In one embodiment, the present invention is directed to a golf ball dimple comprising a top conical edge, a bottom spherical cap, and a defined point of tangency at an intersection between the top conical edge and bottom spherical cap, wherein a difference between a slope of the conical edge and a slope of the spherical cap is less than about 2°. The dimple has a shape defined by at least a saucer ratio (S_{r}) and edge angle (Φ_{EDGE}). The saucer ratio (S_{r}) is defined as a ratio of dimple diameter (D_{D}) to saucer diameter or spherical cap diameter (D_{S}), and the value of said ratio is between about 0.05 and about 0.75. The edge angle (Φ_{EDGE}) is defined as an angle between a first line T**1** tangent to the conical edge and a second line T**2** tangent to a phantom spherical surface.

In another embodiment, the present invention is directed to a golf ball comprising a generally spherical surface and a plurality of dimples separated by a land area formed on the surface. At least one of the dimples comprises a top conical edge, a bottom spherical cap, and a defined point of tangency at an intersection between the top conical edge and bottom spherical cap, wherein a difference between a slope of the conical edge and a slope of the spherical cap at the point of tangency is less than about 2°. The dimple has a shape defined by at least a saucer ratio (S_{r}) and edge angle (Φ_{EDGE}). The saucer ratio (S_{r}) is defined as a ratio of dimple diameter (D_{D}) to saucer diameter or spherical cap diameter (D_{S}), and the value of said ratio is between about 0.05 and 0.75. The edge angle (Φ_{EDGE}) is defined as an angle between a first line T**1** tangent to the conical edge and a second line T**2** tangent to a phantom spherical surface.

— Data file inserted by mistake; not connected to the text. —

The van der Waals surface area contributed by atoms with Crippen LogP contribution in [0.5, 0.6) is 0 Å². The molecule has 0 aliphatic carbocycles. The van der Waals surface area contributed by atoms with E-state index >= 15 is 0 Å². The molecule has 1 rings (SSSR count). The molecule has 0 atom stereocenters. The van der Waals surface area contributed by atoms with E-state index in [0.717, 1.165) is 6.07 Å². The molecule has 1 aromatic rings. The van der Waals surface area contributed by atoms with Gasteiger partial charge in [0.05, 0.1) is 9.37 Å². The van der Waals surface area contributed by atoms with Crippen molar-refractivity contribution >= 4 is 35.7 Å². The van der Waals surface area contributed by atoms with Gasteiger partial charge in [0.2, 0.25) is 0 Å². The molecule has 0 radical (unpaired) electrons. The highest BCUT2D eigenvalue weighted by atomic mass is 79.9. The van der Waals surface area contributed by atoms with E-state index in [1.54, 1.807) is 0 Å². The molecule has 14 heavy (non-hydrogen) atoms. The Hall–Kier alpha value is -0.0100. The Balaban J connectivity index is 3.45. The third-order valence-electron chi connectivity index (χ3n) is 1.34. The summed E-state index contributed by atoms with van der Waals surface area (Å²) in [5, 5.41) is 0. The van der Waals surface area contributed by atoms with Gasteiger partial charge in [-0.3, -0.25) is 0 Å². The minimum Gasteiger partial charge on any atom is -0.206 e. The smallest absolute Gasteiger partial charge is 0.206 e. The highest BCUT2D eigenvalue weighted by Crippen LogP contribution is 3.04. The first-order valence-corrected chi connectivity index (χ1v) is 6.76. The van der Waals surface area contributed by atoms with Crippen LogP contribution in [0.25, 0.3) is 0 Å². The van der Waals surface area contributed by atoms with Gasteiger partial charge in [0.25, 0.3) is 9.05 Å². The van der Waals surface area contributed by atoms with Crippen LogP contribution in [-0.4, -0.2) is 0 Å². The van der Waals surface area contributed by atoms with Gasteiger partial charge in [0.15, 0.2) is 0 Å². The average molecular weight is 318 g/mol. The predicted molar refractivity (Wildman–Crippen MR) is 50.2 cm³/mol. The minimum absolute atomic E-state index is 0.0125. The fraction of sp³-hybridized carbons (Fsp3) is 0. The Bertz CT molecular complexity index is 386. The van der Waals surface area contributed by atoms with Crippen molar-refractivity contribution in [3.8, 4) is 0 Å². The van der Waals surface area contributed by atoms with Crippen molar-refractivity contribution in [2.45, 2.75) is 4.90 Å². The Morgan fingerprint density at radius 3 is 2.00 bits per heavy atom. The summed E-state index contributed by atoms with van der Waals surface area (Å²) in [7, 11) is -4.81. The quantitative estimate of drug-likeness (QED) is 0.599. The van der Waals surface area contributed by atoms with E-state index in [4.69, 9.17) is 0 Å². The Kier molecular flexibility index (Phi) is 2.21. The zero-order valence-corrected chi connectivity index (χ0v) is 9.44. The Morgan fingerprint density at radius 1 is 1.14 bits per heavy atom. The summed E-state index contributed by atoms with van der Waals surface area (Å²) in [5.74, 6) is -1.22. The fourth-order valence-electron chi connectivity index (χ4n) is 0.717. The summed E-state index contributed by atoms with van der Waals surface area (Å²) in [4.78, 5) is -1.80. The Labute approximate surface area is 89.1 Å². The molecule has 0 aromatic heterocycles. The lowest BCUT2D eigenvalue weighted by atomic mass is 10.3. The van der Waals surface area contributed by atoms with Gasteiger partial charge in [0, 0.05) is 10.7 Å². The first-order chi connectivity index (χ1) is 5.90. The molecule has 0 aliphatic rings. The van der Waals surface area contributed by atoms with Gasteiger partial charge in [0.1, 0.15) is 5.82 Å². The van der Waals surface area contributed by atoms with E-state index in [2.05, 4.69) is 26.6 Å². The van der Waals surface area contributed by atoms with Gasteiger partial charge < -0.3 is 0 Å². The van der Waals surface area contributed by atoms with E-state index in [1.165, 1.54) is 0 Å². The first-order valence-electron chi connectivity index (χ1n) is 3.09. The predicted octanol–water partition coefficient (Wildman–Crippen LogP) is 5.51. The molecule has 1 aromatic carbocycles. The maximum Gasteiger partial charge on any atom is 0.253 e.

**BRIEF DESCRIPTION OF THE DRAWINGS**

In the accompanying drawings which form a part of the specification and are to be read in conjunction therewith and in which like reference numerals are used to indicate like parts in the various views:

**DETAILED DESCRIPTION**